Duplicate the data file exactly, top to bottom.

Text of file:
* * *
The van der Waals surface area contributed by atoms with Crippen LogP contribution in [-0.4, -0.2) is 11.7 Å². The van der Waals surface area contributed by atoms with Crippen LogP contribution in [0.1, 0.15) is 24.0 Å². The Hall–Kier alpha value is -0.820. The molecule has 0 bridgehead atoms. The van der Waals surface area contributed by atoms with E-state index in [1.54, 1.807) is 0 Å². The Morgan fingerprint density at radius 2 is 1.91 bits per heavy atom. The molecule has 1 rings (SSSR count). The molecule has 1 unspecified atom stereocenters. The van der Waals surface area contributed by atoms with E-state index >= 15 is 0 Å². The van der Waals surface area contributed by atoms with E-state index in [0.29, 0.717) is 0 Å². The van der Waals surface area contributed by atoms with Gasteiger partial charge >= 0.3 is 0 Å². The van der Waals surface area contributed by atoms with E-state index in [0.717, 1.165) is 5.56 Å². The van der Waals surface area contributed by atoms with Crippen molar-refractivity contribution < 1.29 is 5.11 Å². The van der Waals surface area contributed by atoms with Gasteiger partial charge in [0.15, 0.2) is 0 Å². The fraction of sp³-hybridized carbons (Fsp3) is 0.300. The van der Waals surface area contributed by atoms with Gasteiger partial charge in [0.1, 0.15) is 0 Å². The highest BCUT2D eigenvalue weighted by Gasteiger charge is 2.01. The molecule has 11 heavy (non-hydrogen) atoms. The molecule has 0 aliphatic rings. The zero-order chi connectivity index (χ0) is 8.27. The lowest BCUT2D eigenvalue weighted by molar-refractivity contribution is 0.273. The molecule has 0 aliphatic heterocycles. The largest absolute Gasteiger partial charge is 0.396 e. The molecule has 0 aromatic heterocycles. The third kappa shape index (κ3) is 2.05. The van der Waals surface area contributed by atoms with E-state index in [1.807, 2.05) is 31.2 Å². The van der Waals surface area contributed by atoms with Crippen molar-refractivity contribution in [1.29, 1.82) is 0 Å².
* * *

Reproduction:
The van der Waals surface area contributed by atoms with Crippen LogP contribution in [-0.4, -0.2) is 11.7 Å². The van der Waals surface area contributed by atoms with Crippen LogP contribution in [0.1, 0.15) is 24.0 Å². The Hall–Kier alpha value is -0.820. The molecule has 0 bridgehead atoms. The van der Waals surface area contributed by atoms with E-state index in [1.54, 1.807) is 0 Å². The Morgan fingerprint density at radius 2 is 1.91 bits per heavy atom. The molecule has 1 rings (SSSR count). The molecule has 1 unspecified atom stereocenters. The van der Waals surface area contributed by atoms with E-state index >= 15 is 0 Å². The van der Waals surface area contributed by atoms with E-state index in [0.29, 0.717) is 0 Å². The van der Waals surface area contributed by atoms with Gasteiger partial charge >= 0.3 is 0 Å². The van der Waals surface area contributed by atoms with E-state index in [0.717, 1.165) is 5.56 Å². The van der Waals surface area contributed by atoms with Crippen molar-refractivity contribution < 1.29 is 5.11 Å². The van der Waals surface area contributed by atoms with Gasteiger partial charge in [0.15, 0.2) is 0 Å². The fraction of sp³-hybridized carbons (Fsp3) is 0.300. The van der Waals surface area contributed by atoms with Gasteiger partial charge in [0.1, 0.15) is 0 Å². The highest BCUT2D eigenvalue weighted by Gasteiger charge is 2.01. The molecule has 11 heavy (non-hydrogen) atoms. The molecule has 0 aliphatic rings. The zero-order chi connectivity index (χ0) is 8.27. The lowest BCUT2D eigenvalue weighted by molar-refractivity contribution is 0.273. The molecule has 0 aliphatic heterocycles. The largest absolute Gasteiger partial charge is 0.396 e. The molecule has 0 aromatic heterocycles. The third kappa shape index (κ3) is 2.05. The van der Waals surface area contributed by atoms with E-state index in [1.807, 2.05) is 31.2 Å². The van der Waals surface area contributed by atoms with Crippen molar-refractivity contribution in [1.29, 1.82) is 0 Å².